Despite President Obama's occasional class-warfare rhetoric, this gap has widened significantly under his watch; the top 1 percent of earners garnered more than 90 percent of the income growth in his first two years, compared with 65 percent under George W. Bush. But the problem is more extensive than one or two administrations. Most Americans' incomes have stagnated for almost a quarter century.

Inequality is on the rise throughout the country, while there are significant differences in its depth by geography and region. California is producing ever more billionaires, three times as many as in regularly faster-growing Texas, but the middle class is in secular decline, according to a recent Public Policy Institute Study, and now constitutes less than half California's population. The state also suffers the highest rate of poverty in the country and is now home to roughly one-third of the nation's welfare recipients, equal to almost three times its proportion of the nation's population.
He points to the importance culture plays in the economic well being of a society.
Certainly urban form, and the existence that produces middle-income jobs, helps determine levels of inequality. But perhaps the least-appreciated factor may be ethnicity, something discussed more emotionally than logically. The least inequality, Morrill notes, occurs within what he calls the “Germanic belt” that extends from large parts of Pennsylvania, across the northern Great Lakes and the Plains, all the way to the Pacific Northwest, as well as Utah; many Mormons are of German, Scandinavian and other northern European stock.

Peruse a map of U.S. ethnicities, along with Morrill's findings, and you can see this extremely high degree of confluence. One key may be culture. German and Scandinavian heritage, Morrill notes, embraces egalitarianism, self-control and social obligation, all of which are ideal characteristics for economic progress.

After all, Scandinavia itself has less poverty, and more widespread prosperity, than virtually anywhere in the world. A Scandinavian economist, promoting social democracy once told Milton Friedman: “In Scandinavia we have no poverty.” Friedman replied, “That's interesting, because in America, among Scandinavians, we have no poverty, either.” Indeed, the poverty rate for Americans with Swedish ancestry is 6.7 percent, about half the U.S. average. Economists Geranda Notten and Chris de Neubourg have found the poverty rate in Sweden to be an identical 6.7 percent.

The “Germanic belt” areas also tend to emphasize education, most importantly, at the grade school level. The best science scores among eighth-graders, according the National Educational Assessment, are found almost totally in the northern-tier, heavily Germanic region of the country. Northern European redoubts such as Minnesota, the Dakotas, Montana, Utah and northern New England all scored best. Amazingly, California, the nation's undisputed technological capital, ranks 47th; New York, much of the south (excluding Texas) and the Southwest do much more poorly.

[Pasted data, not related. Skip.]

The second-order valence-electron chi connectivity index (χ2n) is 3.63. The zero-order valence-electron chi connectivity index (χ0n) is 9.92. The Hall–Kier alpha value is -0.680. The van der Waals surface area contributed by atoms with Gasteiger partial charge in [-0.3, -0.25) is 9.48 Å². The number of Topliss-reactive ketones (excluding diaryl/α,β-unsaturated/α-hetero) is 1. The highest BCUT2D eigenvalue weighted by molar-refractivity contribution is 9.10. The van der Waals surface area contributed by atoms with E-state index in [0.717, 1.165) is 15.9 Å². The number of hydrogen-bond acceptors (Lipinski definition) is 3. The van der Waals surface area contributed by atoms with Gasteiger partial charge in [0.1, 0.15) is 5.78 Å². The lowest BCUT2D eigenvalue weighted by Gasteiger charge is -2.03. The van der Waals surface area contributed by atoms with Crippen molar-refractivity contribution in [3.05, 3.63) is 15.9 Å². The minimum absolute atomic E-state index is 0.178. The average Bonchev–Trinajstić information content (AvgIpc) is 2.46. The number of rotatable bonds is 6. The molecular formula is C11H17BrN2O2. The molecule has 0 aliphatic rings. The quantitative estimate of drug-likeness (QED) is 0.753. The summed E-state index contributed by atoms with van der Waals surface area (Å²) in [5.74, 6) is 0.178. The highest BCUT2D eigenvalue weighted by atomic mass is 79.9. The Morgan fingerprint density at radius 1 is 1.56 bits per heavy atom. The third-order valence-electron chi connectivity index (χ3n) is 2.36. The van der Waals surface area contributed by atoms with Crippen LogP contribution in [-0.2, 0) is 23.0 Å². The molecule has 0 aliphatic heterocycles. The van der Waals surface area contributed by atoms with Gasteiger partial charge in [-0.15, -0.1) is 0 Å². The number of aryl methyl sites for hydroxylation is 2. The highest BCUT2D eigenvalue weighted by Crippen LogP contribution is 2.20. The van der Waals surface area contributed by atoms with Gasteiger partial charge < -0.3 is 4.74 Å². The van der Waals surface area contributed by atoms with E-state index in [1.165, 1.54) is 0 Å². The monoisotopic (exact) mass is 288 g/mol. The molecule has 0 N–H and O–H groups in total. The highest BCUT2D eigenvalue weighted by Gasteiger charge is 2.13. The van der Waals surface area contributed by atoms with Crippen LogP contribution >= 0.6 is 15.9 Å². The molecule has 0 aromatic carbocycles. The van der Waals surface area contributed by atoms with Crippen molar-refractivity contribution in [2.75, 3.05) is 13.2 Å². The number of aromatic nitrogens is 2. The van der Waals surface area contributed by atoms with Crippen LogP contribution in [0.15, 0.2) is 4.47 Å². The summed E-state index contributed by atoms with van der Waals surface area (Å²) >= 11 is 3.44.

More troubling is the correlation between large populations of certain groups – notably African Americans but also Hispanics – and extreme inequality. Morrill's analysis shows a huge confluence between states with the largest income gaps, largely in the South and Southwest, and the highest concentrations of these historically disadvantaged ethnic groups.

This is an uncomfortable topic. Many liberals celebrate diversity in any form, and tend to reject the importance of culture in economic success. Conservatives, for the most part, dismiss discussions of inequality as socialistic in nature; others refuse to acknowledge the continued legacy of slavery, the extreme poverty of many Latino immigrants and the impacts of globalization on blue-collar employment, which historically paced the upward mobility of other low-income ethnic groups.
We simply can't wish away reality; the scar of racism and the impact of economic change, has made it tougher for less-educated minorities to rise in contemporary America.
  What the answer?  Not the liberal redistributionist programs of the left.
This growing inequality, with its racial connotations, is fundamentally socially unsustainable. Yet how to restart upward mobility remains a difficult proposition. Progressives might shout loudest about inequality, but their economic policies have failed to produce either upward mobility or greater equality.

Indeed, under the current liberal regime, the prospects for the poor and working class have decreased markedly while the wealthy, often villainized by the administration, have luxuriated. During much of the tenure of the first black president, the gap between Anglo incomes on the one side and those of blacks and Hispanics has widened, doubling since the Great Recession.

Indeed, racial economic disparities are mostly unchanged or are growing. The black unemployment rate remains more than double the white jobless rate and reaches 40 percent among black youth.

A debate is needed now about what policies best promote upward mobility. Some combination of encouraging broader-based economic growth and nurturing fundamental values of education, family and social engagement arguably offers the best approach. It is a message likely neither political party particularly wants to hear, but it's one they need to acknowledge and confront.

Friday, October 18, 2013

Adrian Peterson and role models.